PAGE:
The Books of My Numberless Dreams

A link

Posted on: September 1, 2007

Good lord, look what’s happened here, a new Quarterly Conversation issue. I wonder why I’ve linked to it so quickly with no accompanying overview? I also wonder why I cannot spell. Is my brain already sub par at age 23?


2 Responses to "A link"

Hey — very cool! Nice review.

Well-written, and deeply just about the magnitude of DeLillo’s accomplishment.

Two quibbles….first one, minor: Garth writes, “The retired teacher Albert Bronzini reflects on the Challenger disaster and finds that ‘he could never completely dismiss the suspicions of the paranoid elite . . . that the whole thing had been staged on a ranch outside Las Vegas.'” The “suspicions” Bronzini reflects on have to do with the moon walk, not the Challenger disaster. Pedantic, I know, but nothing is “too anal” if you’re up against James Wood.

Second quibble: in a way, though, Hallberg falls into Wood’s trap, defending “Underworld” not as an artwork of such aesthetic accomplishment that it dictates the terms by which we properly engage it (see “Les Demoiselles d’Avignon” ), but with a functionalist prejudice, justifying the work in terms of how it works for us.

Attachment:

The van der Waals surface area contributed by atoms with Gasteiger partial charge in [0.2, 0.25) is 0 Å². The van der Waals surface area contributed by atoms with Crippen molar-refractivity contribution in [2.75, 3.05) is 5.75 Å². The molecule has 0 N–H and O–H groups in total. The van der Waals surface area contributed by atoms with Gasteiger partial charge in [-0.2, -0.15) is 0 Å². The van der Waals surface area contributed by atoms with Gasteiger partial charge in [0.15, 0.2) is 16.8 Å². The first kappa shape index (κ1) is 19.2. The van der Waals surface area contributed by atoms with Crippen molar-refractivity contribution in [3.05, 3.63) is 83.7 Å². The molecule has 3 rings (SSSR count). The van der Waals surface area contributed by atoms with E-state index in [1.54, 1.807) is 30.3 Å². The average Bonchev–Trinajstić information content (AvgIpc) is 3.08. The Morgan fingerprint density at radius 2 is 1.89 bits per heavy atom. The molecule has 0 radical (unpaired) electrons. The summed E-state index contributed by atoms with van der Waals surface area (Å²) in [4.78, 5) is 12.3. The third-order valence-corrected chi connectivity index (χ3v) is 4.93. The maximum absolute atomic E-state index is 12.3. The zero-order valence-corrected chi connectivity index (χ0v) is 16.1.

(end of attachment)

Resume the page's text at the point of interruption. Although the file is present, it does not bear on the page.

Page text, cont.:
Hallberg writes, “To summarize: our avant-garde strategies (and others, like the “starved aestheticism of the sentence” or the blurring of fiction and nonfiction) have ceased to signify a critical position toward the culture.”

I’d say we are loosing the facility to *perceive* the avant-garde, as we are stuck with an essentially 19th century notion of it, leading us to a point in the cycle very much like the point at which the term was first introduced. It’s no longer about eyeballs meeting straight-razors, or twelve-tone tone poems…and DeLillo, in largely plain language, via mainstream publishing, dropped an avant-garde depth charge near the end of the 20th century that cultural conservatives like Wood (shades of the visceral reaction to The Rite of Spring) took great exception to, quite clearly angry about it before they’d even had much time to think.

Follow the anger…it will lead you to the heart of a contemporary avant-garde.

Leave a Reply

Fill in your details below or click an icon to log in: Logo

You are commenting using your account. Log Out / Change )

Twitter picture

You are commenting using your Twitter account. Log Out / Change )

Facebook photo

You are commenting using your Facebook account. Log Out / Change )

Google+ photo

You are commenting using your Google+ account. Log Out / Change )

Connecting to %s


%d bloggers like this: